Plate racing losing steam


CONCORD, N.C. (AP) – Mark Martin doesn’t like racing at Talladega Superspeedway, and he’s pretty sure most of his rivals feel the same way.

“If you take a poll, and the guys weren’t being politically correct and were telling you the truth, then only about five or six of them would say they had a good time racing at Talladega,” Martin said Tuesday, a day after he was caught in a 15-car pileup at Talladega.

Restrictor-plate racing is volatile, to say the least. Getting to the finish requires as much luck as it does skill, and drivers are constantly on alert trying to avoid the eventual “Big One.”

In Monday’s rain-postponed race, it came ridiculously early. Only nine laps in, to be exact.

It happened when five drivers decided to line up door to door across the track and jostle for position. Five-wide racing is never a good idea, no matter what the track.

But at Talladega, where the cars use horsepower-sapping restrictor plates to keep speeds under 200 mph, it’s particularly dangerous. Drivers can’t separate from one another, so everyone is in a tight pack and one slight bobble can wipe out half the field.

So when Brian Vickers, Carl Edwards, Kyle Busch, Ryan Newman and Martin Truex Jr. met in one solid line, it took just seconds for disaster to strike. One of them bobbled – replays looked like it was Busch – and the demolition derby began.

Martin was collected, leading to his third-straight finish of 33rd or worse at Talladega.

“It’s just so stupid. Beyond stupid,” he fumed. “The biggest problem I’ve got is the last three races, I didn’t even make it to the first pit stop before I was wrecked – and none of which I had anything to do with other than trying to stay out of trouble.”

Sterling Marlin certainly knows how to get around Talladega, with two of his five plate wins coming on the Alabama superspeedway. But he, too, was caught in the early accident and placed the blame squarely on NASCAR’s younger drivers.

“These guys get out there and act like its a 10-lap shootout every time the green flag waves,” Marlin said. “It’s the stupidest thing I’ve ever seen. You should never be five-wide, probably should never even be four-wide. But these idiots just don’t care.

“I guess they are just young and dumb and don’t want to learn.”

Marlin might just have a point. Toss out Newman’s four years of Cup experience, and the other four drivers in that crash-causing line combine for just four full seasons of track time.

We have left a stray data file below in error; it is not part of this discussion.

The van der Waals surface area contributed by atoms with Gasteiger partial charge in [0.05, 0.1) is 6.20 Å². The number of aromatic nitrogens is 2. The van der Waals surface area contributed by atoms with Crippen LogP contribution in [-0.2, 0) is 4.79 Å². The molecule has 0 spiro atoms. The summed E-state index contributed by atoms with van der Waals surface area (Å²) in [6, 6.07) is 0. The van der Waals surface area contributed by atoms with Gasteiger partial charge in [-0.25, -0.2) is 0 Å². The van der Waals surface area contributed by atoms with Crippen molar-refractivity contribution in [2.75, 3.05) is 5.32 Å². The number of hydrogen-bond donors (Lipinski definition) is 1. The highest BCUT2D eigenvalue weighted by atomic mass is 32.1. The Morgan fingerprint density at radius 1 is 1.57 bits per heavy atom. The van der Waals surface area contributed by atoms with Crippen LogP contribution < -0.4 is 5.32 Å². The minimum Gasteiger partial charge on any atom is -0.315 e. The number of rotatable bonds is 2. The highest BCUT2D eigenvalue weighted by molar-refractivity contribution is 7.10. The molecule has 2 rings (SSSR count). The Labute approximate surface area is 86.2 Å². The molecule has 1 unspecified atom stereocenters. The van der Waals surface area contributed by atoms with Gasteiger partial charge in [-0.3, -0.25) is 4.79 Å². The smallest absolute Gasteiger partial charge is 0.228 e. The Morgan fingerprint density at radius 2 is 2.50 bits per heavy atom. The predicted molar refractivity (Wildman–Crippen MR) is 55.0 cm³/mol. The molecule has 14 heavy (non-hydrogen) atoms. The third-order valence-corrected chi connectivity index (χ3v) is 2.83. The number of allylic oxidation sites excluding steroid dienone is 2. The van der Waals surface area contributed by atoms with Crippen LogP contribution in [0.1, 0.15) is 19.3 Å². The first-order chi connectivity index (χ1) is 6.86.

Even Tony Stewart, who has finished second in six of the last 11 Talladega races, was frustrated with the foolish on-track actions of NASCAR’s newest stars. To make it to the finish, Stewart made a mental checklist of which drivers to avoid. If he closed in on that driver, he faded far back in the field for his own protection.

“There were two or three guys in particular that were up there that are fairly young, that were guys I did not want to be anywhere near on the race track,” he said. “None of these guys have figured it out. It’s amazing.”

“They raced their guts out all day, and I always end up going to the back and riding around all day and keeping my fenders straight and at the end of the day, we always end up in the top five where we need to be,” he added. “But there are a bunch of those guys who just beat themselves to death up there all day and end up putting themselves in bad positions.”

That’s the strategy Jimmie Johnson finally learned after several Talladega bobbles nearly ruined his reputation. Blamed for three accidents last year, Johnson watched tape of Dale Jarrett’s victory last October and noted how the veteran laid back the entire race.

Only in the closing laps did Jarrett make a run at the front. Because he had stayed away from trouble the entire race, his Ford had nary a nick on it as he barreled past the battered cars of his rivals.

Johnson then realized he didn’t have to lead every lap, so long as he led the final lap. His new strategy helped him win Monday at Talladega, giving him a second plate-race trophy to go along with his Daytona 500 victory.

But Martin isn’t convinced any one strategy is correct. After all, he’s been wrecked running at the back of the pack and at the front. Although he acknowledges youth plays a huge role in the accidents – “it’s not the veterans out there causing the wrecks,” he said – his biggest complaint is the plate environment.

And that, he lamented, can never be changed.

“There’s no solution because the fans love it,” he shrugged. “If you are throwing dirt, you’re just losing ground and you look like a fool complaining about it. The fans love it. And you know what? When I’m not in that race anymore, you better believe I am going to watch it on TV.”

AP-ES-05-02-06 1726EDT